A North Carolina judge struck down a petition from a coalition of media outlets to release the police-worn body camera footage that shows last week’s fatal police shooting of Andrew Brown Jr.
Brown, 42, was killed April 21 in Pasquotank County, North Carolina when deputies with the county sheriff's department attempted to serve a warrant on felony drug charges.
The body camera footage of the shooting has not yet been made public. In North Carolina, body-worn police footage can only be released to the public with a court order.
County officials did show family members and their attorneys about 20 seconds of the footage on Monday afternoon. Brown’s son, Khalil Ferebee, said the footage proves that his father was “executed.”
Elon University School of Law professor Steve Friedland believes there may be efforts to change to the state law concerning body camera footage.
“I think there likely will be efforts to modify this law, to make it easier for the public to see videos for people who are also family members to see more of the videos and perhaps with fewer issues in the system before they get a chance to view it,” Friedland said.
According to an autopsy commissioned by lawyers for Brown’s family, he was shot by deputies five times — four times in his arm, and once in the back of the head.
"You all know from the death certificate that it was a 'penetrating gunshot wound to the head.' But what they did not know was that it was a kill shot to the back of the head," attorney Ben Crump said during a press conference on Tuesday.
Brown family lawyers say that deputies shot at Brown as he sat in his vehicle with his hands on the steering wheel. They also say he attempted back his vehicle up after shots were fired — not to target officers, but to avoid gunfire.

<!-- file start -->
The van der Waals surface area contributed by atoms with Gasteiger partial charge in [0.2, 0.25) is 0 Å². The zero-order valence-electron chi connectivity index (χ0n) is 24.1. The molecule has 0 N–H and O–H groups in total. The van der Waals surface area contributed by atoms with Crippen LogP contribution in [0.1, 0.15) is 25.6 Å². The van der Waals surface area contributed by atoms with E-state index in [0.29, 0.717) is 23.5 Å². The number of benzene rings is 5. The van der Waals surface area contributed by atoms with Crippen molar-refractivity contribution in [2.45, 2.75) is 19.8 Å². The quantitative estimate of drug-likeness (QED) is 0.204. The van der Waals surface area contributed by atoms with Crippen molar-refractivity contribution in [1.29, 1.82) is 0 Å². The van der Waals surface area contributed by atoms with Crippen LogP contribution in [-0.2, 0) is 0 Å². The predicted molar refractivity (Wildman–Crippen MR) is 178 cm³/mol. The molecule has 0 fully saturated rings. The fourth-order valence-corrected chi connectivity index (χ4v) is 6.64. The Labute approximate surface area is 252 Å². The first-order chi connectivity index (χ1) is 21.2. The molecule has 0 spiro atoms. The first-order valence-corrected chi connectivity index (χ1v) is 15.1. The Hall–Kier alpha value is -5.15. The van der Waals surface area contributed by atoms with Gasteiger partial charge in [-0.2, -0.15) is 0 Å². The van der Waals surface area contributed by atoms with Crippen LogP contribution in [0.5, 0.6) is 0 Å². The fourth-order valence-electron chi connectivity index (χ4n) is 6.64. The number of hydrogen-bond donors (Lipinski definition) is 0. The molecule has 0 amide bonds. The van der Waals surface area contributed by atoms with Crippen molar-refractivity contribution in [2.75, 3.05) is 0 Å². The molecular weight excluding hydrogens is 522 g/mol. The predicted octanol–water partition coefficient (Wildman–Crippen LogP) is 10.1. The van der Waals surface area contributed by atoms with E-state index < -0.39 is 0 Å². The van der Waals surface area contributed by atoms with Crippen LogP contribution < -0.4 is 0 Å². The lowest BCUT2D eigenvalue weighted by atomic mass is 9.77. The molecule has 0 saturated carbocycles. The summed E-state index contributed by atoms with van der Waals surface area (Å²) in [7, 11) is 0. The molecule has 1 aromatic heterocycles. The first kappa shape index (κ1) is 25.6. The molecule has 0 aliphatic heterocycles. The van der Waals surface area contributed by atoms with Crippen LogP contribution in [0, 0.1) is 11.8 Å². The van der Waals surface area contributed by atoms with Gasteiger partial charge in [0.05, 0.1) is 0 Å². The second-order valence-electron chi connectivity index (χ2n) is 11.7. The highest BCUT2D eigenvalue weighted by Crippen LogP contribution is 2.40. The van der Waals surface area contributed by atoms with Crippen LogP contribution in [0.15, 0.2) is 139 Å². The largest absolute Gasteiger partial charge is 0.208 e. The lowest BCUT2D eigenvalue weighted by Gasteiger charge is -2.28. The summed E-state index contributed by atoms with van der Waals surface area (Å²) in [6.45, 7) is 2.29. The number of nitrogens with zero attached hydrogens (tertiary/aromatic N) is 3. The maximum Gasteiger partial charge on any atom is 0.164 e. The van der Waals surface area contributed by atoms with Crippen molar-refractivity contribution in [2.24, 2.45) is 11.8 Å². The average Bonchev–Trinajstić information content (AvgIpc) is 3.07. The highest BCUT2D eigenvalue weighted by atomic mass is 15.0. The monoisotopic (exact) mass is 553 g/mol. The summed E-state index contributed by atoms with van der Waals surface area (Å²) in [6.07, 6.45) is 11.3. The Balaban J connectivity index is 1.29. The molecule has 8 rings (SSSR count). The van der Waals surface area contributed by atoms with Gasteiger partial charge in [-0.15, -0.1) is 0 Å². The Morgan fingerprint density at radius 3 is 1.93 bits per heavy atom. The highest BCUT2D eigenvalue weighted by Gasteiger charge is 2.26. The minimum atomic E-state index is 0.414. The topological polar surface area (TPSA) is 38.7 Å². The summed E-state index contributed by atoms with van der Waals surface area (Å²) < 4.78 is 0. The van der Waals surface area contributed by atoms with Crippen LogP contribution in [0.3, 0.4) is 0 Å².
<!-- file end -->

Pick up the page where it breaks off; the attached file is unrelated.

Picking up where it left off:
Seven members of the Pasquotank County Sheriff’s Department are on administrative leave following the shooting and two others have either resigned or retired.
On Tuesday, the FBI announced it had opened a Civil Rights investigation into Brown’s death.
In a statement released on Tuesday, an FBI spokesperson said agents will work with the U.S. Attorney’s Office in the state and the Department of Justice to determine whether federal laws were violated in the officer-involved shooting.
Peaceful marches have taken place in Elizabeth City each day since Brown’s death. On Tuesday evening, police began dispersing crowds quickly after the city’s 8 p.m. curfew.
Some of the protesters on Tuesday took issue with the curfew, noting that the demonstrations have remained peaceful throughout the week.
“We have a problem with that curfew because we’ve shown great restraint,” said Ariana, a protester who lives in Elizabeth City. “…we haven’t done anything wrong.”
This story was originally published by Zak Dahlheimer on Scripps station WTKR in Norfolk, Virginia.